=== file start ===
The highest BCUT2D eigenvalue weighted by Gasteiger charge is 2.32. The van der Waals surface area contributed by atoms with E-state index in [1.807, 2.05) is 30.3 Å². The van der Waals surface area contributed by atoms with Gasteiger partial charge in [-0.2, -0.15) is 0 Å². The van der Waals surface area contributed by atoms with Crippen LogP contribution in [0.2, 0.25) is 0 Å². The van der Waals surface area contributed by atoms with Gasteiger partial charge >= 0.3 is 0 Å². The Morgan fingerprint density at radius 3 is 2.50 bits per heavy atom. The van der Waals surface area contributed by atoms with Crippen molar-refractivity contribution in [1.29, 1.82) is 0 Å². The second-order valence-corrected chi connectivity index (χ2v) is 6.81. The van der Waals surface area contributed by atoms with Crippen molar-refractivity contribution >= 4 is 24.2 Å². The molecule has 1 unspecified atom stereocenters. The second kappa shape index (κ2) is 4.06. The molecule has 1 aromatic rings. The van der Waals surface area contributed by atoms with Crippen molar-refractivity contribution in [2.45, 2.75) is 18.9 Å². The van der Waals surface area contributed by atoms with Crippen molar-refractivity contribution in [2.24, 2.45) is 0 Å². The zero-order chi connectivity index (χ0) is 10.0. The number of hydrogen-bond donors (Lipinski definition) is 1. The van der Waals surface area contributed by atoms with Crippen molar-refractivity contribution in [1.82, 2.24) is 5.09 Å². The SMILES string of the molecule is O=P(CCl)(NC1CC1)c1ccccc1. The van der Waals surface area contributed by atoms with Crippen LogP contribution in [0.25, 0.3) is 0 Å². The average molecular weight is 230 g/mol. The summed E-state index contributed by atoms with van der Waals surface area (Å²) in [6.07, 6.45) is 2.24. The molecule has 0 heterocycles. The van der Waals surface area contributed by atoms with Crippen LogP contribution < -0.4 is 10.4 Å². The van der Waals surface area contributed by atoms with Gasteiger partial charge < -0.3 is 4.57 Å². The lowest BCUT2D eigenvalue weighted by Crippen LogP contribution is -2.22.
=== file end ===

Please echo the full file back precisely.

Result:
The highest BCUT2D eigenvalue weighted by Gasteiger charge is 2.32. The van der Waals surface area contributed by atoms with E-state index in [1.807, 2.05) is 30.3 Å². The van der Waals surface area contributed by atoms with Gasteiger partial charge in [-0.2, -0.15) is 0 Å². The van der Waals surface area contributed by atoms with Crippen LogP contribution in [0.2, 0.25) is 0 Å². The van der Waals surface area contributed by atoms with Gasteiger partial charge >= 0.3 is 0 Å². The Morgan fingerprint density at radius 3 is 2.50 bits per heavy atom. The van der Waals surface area contributed by atoms with Crippen molar-refractivity contribution in [1.29, 1.82) is 0 Å². The second-order valence-corrected chi connectivity index (χ2v) is 6.81. The van der Waals surface area contributed by atoms with Crippen molar-refractivity contribution >= 4 is 24.2 Å². The molecule has 1 unspecified atom stereocenters. The second kappa shape index (κ2) is 4.06. The molecule has 1 aromatic rings. The van der Waals surface area contributed by atoms with Crippen molar-refractivity contribution in [2.45, 2.75) is 18.9 Å². The van der Waals surface area contributed by atoms with Crippen molar-refractivity contribution in [2.24, 2.45) is 0 Å². The zero-order chi connectivity index (χ0) is 10.0. The number of hydrogen-bond donors (Lipinski definition) is 1. The van der Waals surface area contributed by atoms with Crippen molar-refractivity contribution in [1.82, 2.24) is 5.09 Å². The SMILES string of the molecule is O=P(CCl)(NC1CC1)c1ccccc1. The van der Waals surface area contributed by atoms with Crippen LogP contribution in [0.25, 0.3) is 0 Å². The average molecular weight is 230 g/mol. The summed E-state index contributed by atoms with van der Waals surface area (Å²) in [6.07, 6.45) is 2.24. The molecule has 0 heterocycles. The van der Waals surface area contributed by atoms with Crippen LogP contribution < -0.4 is 10.4 Å². The van der Waals surface area contributed by atoms with Gasteiger partial charge < -0.3 is 4.57 Å². The lowest BCUT2D eigenvalue weighted by Crippen LogP contribution is -2.22.